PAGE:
The Hubble Space Telescope has resolved some strange objects nicknamed “blue blobs” and found them to be brilliant blue clusters of stars born in the swirls and eddies of a galactic smashup 200 million years ago. These “blue blobs” exist along a wispy bridge of gas strung among three colliding galaxies, M81, M82, and NGC 3077about 12 million light-years away from Earth. This is not a place astronomers expect to find star clusters because the gas filaments should be too thin to allow enough material to accumulate and actually build so many stars. The star clusters in this diffuse structure might have formed from gas collisions and subsequent turbulence which locally enhanced the density of the gas streams.
Image Credit: NASA, ESA
This picture was taken by JunoCam at 22:30 UTC on 11 December, 2016, as the Juno spacecraft performed its third close flyby of Jupiter. The spacecraft was about 459,000 km from the planet. The series of storm shaped like white ovals is known as the “string of pearls, and the reddish storm between them and the Great Red Spot is known as Oval BA.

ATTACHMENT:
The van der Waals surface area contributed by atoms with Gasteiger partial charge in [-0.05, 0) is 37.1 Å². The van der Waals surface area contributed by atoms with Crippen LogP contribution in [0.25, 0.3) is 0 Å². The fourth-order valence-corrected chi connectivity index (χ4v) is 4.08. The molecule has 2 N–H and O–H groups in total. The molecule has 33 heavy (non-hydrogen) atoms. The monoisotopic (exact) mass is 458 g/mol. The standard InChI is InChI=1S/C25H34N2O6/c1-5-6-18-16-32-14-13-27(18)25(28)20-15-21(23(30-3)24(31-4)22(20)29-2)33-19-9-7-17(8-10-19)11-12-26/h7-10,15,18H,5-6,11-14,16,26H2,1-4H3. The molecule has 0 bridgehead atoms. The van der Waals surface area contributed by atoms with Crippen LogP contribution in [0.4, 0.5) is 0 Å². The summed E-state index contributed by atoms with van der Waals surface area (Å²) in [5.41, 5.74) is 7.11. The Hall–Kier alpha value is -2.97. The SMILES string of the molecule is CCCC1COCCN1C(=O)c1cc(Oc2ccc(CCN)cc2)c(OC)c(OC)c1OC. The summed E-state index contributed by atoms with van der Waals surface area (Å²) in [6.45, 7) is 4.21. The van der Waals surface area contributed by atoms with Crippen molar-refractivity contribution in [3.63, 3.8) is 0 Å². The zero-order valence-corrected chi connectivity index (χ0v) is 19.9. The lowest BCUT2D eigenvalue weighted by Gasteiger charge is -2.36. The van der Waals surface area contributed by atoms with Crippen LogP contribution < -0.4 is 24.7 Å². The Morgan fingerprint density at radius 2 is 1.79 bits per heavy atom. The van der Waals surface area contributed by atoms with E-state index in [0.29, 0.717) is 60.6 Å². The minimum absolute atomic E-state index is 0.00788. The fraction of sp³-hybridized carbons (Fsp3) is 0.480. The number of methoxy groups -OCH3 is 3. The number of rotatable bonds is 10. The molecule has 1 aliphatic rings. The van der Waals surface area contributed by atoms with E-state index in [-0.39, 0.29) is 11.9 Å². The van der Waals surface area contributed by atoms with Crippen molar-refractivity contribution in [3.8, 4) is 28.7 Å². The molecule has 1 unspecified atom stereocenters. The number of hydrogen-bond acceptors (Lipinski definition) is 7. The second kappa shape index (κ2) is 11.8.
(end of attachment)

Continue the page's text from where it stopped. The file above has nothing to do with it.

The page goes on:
Image Credit: NASA
In this artist’s rendering the Voyager 1 spacecraft has a outsider’s view of the Solar System. The circles represent the orbits of the major planets—Jupiter, Saturn, Uranus, and Neptune. Voyager 1 visited the planets Jupiter and Saturn, and the spacecraft is now almost 21 billion km from Earth, making it the farthest and fastest-moving human-made object ever built. It’s is now moving through interstellar space, the region between the stars that is filled with gas, dust, and material recycled from dying stars.
Image Credits: NASA, ESA, and G. Bacon (STScI)